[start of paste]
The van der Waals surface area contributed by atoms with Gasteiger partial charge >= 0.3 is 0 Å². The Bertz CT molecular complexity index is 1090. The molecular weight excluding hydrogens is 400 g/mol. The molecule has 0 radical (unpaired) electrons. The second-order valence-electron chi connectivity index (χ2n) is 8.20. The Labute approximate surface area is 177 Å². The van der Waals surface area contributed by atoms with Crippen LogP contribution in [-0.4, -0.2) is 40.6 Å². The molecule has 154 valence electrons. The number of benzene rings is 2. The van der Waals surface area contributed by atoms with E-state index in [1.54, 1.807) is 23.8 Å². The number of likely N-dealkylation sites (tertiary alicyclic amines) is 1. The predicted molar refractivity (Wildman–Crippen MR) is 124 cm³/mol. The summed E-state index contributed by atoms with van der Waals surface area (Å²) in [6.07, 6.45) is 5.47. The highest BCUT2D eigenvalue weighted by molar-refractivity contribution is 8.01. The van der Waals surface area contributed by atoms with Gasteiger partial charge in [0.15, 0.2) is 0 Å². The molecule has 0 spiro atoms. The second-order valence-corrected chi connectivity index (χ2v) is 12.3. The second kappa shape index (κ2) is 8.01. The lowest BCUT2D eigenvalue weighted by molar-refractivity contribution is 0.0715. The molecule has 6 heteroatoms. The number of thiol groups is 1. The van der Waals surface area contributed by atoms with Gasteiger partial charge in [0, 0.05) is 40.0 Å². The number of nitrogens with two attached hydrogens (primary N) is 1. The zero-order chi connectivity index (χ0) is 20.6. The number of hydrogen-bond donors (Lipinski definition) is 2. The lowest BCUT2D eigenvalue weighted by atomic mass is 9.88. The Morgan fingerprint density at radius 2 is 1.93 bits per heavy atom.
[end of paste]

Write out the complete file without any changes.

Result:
The van der Waals surface area contributed by atoms with Gasteiger partial charge >= 0.3 is 0 Å². The Bertz CT molecular complexity index is 1090. The molecular weight excluding hydrogens is 400 g/mol. The molecule has 0 radical (unpaired) electrons. The second-order valence-electron chi connectivity index (χ2n) is 8.20. The Labute approximate surface area is 177 Å². The van der Waals surface area contributed by atoms with Crippen LogP contribution in [-0.4, -0.2) is 40.6 Å². The molecule has 154 valence electrons. The number of benzene rings is 2. The van der Waals surface area contributed by atoms with E-state index in [1.54, 1.807) is 23.8 Å². The number of likely N-dealkylation sites (tertiary alicyclic amines) is 1. The predicted molar refractivity (Wildman–Crippen MR) is 124 cm³/mol. The summed E-state index contributed by atoms with van der Waals surface area (Å²) in [6.07, 6.45) is 5.47. The highest BCUT2D eigenvalue weighted by molar-refractivity contribution is 8.01. The van der Waals surface area contributed by atoms with Gasteiger partial charge in [0.15, 0.2) is 0 Å². The molecule has 0 spiro atoms. The second-order valence-corrected chi connectivity index (χ2v) is 12.3. The second kappa shape index (κ2) is 8.01. The lowest BCUT2D eigenvalue weighted by molar-refractivity contribution is 0.0715. The molecule has 6 heteroatoms. The number of thiol groups is 1. The van der Waals surface area contributed by atoms with Gasteiger partial charge in [0, 0.05) is 40.0 Å². The number of nitrogens with two attached hydrogens (primary N) is 1. The zero-order chi connectivity index (χ0) is 20.6. The number of hydrogen-bond donors (Lipinski definition) is 2. The lowest BCUT2D eigenvalue weighted by atomic mass is 9.88. The Morgan fingerprint density at radius 2 is 1.93 bits per heavy atom.